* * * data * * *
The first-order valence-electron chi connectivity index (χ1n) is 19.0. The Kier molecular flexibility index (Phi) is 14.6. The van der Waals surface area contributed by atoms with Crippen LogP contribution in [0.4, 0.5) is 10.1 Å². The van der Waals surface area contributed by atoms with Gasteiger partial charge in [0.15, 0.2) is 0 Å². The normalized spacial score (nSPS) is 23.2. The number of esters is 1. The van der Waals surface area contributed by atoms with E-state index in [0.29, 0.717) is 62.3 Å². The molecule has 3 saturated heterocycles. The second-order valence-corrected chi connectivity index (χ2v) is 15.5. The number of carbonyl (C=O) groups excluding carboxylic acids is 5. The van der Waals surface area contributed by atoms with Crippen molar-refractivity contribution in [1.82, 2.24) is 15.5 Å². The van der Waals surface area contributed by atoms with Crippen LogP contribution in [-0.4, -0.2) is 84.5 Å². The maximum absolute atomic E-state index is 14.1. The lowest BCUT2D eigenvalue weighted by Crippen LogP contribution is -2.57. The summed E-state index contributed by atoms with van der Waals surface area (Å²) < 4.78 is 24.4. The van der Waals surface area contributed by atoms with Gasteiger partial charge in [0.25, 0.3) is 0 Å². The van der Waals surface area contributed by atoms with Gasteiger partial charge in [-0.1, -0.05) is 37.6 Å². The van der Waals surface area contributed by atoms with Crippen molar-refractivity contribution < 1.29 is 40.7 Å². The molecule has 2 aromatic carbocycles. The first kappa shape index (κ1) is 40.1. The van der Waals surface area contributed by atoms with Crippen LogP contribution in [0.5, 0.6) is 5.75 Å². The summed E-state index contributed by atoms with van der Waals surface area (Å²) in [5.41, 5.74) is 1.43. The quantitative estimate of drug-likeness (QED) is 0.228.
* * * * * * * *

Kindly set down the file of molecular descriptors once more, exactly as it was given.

The first-order valence-electron chi connectivity index (χ1n) is 19.0. The Kier molecular flexibility index (Phi) is 14.6. The van der Waals surface area contributed by atoms with Crippen LogP contribution in [0.4, 0.5) is 10.1 Å². The van der Waals surface area contributed by atoms with Gasteiger partial charge in [0.15, 0.2) is 0 Å². The normalized spacial score (nSPS) is 23.2. The number of esters is 1. The van der Waals surface area contributed by atoms with E-state index in [0.29, 0.717) is 62.3 Å². The molecule has 3 saturated heterocycles. The second-order valence-corrected chi connectivity index (χ2v) is 15.5. The number of carbonyl (C=O) groups excluding carboxylic acids is 5. The van der Waals surface area contributed by atoms with Crippen molar-refractivity contribution in [1.82, 2.24) is 15.5 Å². The van der Waals surface area contributed by atoms with Crippen LogP contribution in [-0.4, -0.2) is 84.5 Å². The maximum absolute atomic E-state index is 14.1. The lowest BCUT2D eigenvalue weighted by Crippen LogP contribution is -2.57. The summed E-state index contributed by atoms with van der Waals surface area (Å²) < 4.78 is 24.4. The van der Waals surface area contributed by atoms with Gasteiger partial charge in [0.25, 0.3) is 0 Å². The van der Waals surface area contributed by atoms with Gasteiger partial charge in [-0.1, -0.05) is 37.6 Å². The van der Waals surface area contributed by atoms with Crippen molar-refractivity contribution < 1.29 is 40.7 Å². The molecule has 2 aromatic carbocycles. The first kappa shape index (κ1) is 40.1. The van der Waals surface area contributed by atoms with Crippen LogP contribution in [0.5, 0.6) is 5.75 Å². The summed E-state index contributed by atoms with van der Waals surface area (Å²) in [5.41, 5.74) is 1.43. The quantitative estimate of drug-likeness (QED) is 0.228.